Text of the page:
Dual emotions of surprise and confusion hit our faces when we heard that Sony's redesigned PSP-2000 had shipped 1 million units in Japan in just about two months. Wasn't the DS the portable gaming machine everyone preferred, especially in Japan? Then there's the fact that DS sales (in Japan) might actually be slowly declining, allowing the slightly thinner and slightly more silver PSP to just about catch up. So we did a little research into the portable gaming space and—this is news to you as it is to us—came up with eight reasons why the PSP could be poised to overtake the behemoth money printing machine that is Nintendo's DS.• 1 Million new PSPs were sold in Japan in around two months. This first point got us curious as to why the PSP was doing so well. Was it because of the redesign, which lead to 250k sales in four days, or has it actually become time (thanks to various factors listed below) for the PSP to catch up, if not surpass, the Nintendo DS. This point alone wouldn't make for a strong argument, but we've found seven more.
• Sales figures for PSPs are going up, sales figures for DS Lites are going down (in Japan). According to the Japanese sales charts Kotaku loves to drool over, the last four weeks for the DS looked like this: 76243, 78552, 78854, 76069. The last four weeks for the PSP looked like this: 59792, 59714, 58964, 65609. DS sales seems to have plateaued (the slight dip probably means nothing), whereas the PSP sales got a nice spike this past week. Has everyone over there finished the new Zelda game already?
• PSP actually has more good games to play. According to metacritic, the site that aggregates major game reviews, the PSP has 53 games that are rated 80 (out of 100) or higher, whereas the DS only has 44. Although the DS has three games that score higher than any of the PSP's (Mario Kart DS, Advance Wars: Dual Strike, Legend of Zelda: Phantom Hourglass), on the whole it seems the PSP gets you better bang for your buck.
• The PSP has better PS3 integration compared with the DS and Wii. The recent upgrades to both the PS3 and PSP firmware allow for much, much better compatibility between the two than compared with the DS and the Wii. Remotely starting up your PS3 may be a neat gimmick, but they've also got remote play, which lets you access videos, music, and even games wirelessly through your PSP whether you're at home or outdoors at a Wi-Fi access point. There's been talk of using the DS as a Wii controller in many games, but the most we've seen is transferring Pokemon to your Wii or using the Wii to download DS demos—a function that the PS3/PSP also has.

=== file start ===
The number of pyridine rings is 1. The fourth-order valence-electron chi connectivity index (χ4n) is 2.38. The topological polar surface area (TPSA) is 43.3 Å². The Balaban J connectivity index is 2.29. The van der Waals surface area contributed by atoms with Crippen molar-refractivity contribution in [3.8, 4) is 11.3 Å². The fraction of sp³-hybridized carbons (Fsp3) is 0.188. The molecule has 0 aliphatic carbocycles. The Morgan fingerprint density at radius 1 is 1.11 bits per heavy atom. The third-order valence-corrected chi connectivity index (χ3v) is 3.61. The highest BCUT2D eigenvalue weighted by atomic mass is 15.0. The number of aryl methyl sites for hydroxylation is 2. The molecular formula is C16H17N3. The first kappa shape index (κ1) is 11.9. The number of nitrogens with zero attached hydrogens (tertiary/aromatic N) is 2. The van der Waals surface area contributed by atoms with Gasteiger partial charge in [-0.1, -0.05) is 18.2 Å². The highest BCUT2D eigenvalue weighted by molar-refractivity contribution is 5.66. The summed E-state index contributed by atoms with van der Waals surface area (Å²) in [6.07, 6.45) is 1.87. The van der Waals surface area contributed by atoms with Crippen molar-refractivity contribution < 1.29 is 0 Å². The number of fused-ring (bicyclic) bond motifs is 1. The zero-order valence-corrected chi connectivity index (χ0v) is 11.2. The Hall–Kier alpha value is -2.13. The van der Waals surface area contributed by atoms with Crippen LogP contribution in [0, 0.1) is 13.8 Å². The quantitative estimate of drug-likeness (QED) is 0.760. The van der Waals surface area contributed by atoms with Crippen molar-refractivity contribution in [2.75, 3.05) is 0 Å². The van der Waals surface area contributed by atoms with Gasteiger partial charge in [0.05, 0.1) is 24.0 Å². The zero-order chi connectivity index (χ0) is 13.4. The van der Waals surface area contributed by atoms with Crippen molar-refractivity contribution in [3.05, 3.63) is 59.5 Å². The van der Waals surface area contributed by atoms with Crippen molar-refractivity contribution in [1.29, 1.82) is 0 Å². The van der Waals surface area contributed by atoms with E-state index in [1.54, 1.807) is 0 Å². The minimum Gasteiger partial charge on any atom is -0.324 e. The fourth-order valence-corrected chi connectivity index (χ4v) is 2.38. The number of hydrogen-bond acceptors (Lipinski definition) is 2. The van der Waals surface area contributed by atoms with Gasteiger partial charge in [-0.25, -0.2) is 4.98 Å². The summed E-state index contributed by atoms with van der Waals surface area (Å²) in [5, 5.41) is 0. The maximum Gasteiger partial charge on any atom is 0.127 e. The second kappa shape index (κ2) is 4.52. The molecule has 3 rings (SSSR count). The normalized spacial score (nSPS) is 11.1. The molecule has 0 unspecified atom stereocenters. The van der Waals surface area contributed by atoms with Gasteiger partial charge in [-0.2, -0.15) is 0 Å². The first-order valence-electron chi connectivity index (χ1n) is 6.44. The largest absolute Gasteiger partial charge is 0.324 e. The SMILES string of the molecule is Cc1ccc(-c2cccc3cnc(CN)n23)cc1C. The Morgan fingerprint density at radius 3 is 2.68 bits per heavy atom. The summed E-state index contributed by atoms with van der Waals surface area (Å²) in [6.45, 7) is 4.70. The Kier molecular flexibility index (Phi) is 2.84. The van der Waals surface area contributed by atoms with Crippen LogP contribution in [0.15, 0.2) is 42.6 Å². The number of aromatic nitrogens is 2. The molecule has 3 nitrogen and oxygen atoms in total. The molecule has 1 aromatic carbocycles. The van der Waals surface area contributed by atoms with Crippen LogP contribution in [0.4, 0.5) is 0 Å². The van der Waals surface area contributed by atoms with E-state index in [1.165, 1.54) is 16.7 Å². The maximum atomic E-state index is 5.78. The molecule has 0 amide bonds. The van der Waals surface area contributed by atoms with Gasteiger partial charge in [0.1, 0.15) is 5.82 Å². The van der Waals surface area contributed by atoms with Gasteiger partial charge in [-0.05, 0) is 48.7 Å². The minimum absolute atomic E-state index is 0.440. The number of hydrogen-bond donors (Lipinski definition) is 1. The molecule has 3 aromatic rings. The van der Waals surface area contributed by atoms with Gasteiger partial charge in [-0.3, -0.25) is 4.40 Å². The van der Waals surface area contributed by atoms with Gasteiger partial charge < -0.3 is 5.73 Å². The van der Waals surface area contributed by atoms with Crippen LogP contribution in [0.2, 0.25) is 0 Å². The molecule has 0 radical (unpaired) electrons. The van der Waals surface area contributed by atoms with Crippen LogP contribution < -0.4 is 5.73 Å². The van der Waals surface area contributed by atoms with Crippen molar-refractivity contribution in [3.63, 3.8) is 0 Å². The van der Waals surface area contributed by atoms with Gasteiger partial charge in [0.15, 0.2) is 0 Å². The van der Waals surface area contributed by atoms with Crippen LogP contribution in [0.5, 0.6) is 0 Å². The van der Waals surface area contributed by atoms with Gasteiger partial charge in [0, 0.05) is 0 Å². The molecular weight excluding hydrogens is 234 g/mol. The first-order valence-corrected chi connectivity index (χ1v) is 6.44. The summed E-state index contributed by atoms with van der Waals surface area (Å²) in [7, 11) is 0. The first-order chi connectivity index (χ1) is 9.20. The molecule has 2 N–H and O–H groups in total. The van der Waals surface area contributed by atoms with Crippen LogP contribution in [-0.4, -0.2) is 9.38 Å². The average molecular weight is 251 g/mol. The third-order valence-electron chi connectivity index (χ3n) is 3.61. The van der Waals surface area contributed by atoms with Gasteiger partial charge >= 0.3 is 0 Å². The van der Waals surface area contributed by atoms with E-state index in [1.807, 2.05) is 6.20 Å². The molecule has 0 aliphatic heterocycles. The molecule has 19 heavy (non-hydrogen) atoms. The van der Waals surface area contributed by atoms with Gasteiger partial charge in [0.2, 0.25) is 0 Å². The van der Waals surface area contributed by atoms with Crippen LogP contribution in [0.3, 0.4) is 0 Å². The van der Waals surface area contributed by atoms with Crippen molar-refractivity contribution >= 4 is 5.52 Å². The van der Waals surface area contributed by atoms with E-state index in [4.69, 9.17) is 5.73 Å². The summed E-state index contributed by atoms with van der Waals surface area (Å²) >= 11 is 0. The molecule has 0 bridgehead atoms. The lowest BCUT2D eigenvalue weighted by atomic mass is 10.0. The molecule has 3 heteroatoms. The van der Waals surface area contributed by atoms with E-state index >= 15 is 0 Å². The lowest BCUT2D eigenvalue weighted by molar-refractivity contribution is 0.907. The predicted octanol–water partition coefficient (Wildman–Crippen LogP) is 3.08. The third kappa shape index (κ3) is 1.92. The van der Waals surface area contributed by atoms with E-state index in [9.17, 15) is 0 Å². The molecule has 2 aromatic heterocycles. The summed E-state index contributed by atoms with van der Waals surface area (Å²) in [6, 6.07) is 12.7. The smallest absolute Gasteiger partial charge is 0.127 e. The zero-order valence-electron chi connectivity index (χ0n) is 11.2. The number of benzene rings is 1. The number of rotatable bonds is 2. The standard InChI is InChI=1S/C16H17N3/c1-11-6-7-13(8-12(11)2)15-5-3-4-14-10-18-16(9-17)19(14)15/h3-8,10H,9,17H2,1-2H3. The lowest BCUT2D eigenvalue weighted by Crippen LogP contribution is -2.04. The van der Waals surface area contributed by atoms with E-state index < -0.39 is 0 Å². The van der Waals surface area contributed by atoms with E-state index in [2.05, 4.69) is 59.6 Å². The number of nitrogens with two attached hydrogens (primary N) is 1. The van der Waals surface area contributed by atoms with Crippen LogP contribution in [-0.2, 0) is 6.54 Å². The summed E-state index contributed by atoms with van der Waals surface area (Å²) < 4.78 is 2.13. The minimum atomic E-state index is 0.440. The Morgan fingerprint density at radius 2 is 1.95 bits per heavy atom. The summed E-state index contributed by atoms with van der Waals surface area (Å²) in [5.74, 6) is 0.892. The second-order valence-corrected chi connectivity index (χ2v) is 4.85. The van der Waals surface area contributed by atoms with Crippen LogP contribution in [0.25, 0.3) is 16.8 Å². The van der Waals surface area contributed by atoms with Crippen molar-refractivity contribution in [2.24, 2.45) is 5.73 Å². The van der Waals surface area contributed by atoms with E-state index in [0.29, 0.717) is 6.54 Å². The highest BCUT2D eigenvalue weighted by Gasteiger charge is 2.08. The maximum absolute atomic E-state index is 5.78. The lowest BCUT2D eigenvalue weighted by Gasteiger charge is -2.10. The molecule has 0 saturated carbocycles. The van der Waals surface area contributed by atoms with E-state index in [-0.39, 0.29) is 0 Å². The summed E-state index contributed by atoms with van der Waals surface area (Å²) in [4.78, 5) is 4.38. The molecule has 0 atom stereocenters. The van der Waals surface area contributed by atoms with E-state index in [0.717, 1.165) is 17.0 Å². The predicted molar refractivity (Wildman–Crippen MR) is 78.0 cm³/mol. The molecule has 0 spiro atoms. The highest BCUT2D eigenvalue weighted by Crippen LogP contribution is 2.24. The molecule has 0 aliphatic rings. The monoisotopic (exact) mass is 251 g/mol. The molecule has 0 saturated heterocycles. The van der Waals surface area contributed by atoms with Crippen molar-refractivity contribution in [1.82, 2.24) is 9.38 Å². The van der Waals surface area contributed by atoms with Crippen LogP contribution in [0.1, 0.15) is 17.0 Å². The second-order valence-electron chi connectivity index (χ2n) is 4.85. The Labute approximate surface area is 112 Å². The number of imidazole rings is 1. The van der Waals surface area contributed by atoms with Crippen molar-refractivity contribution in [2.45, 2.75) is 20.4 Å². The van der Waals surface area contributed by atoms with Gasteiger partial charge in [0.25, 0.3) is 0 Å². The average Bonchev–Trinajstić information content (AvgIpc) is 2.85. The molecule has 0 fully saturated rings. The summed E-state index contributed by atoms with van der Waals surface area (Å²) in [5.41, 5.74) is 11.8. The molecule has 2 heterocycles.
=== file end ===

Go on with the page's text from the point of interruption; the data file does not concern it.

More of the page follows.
• The PSP has better media capabilities. Ignoring the failed UMD movie initiative, you can still use the PSP's giant screen to play back movies off of your memory stick. There's also picture viewing, music playing, as well as remote play off your PS3, which lets you stream content from home.
• The PSP has better add-ons. Some of these are only in Japan, but the add-on camera, GPS, TV Tuner, and LocationFree TV give you four things to do with your PSP when you're not playing games.
• The PSP actually sold as well the PS2. We hate to bring up sales numbers again as proof that the PSP is picking up steam, but as J Allard famously found out, the PSP sold just as well as the PS2, hitting 10 million units within a 12-month span (give or take).
• Sony's planning a PSP Phone. Whether the PSP phone will actually support PSP games is uncertain and possibly unlikely, but the mere fact that there's a PSP phone that supports some of the PSP's functions and has some PSP connectivity will be enough to give both platforms a boost.
Does this mean that we think the DS is doomed? Certainly not. If you look at our gaming distribution between DS time and PSP time this past Thanksgiving holiday, the time spent on the DS dwarfed the time spent on the PSP about 1,000 to 1. And the DS just sold 653,000 units over Thanksgiving.
We just think this means the PSP's time has come to step out from behind the DS's shadow as the uglier, fatter, less fun cousin and show itself off as the full-featured portable media powerhouse that it really is.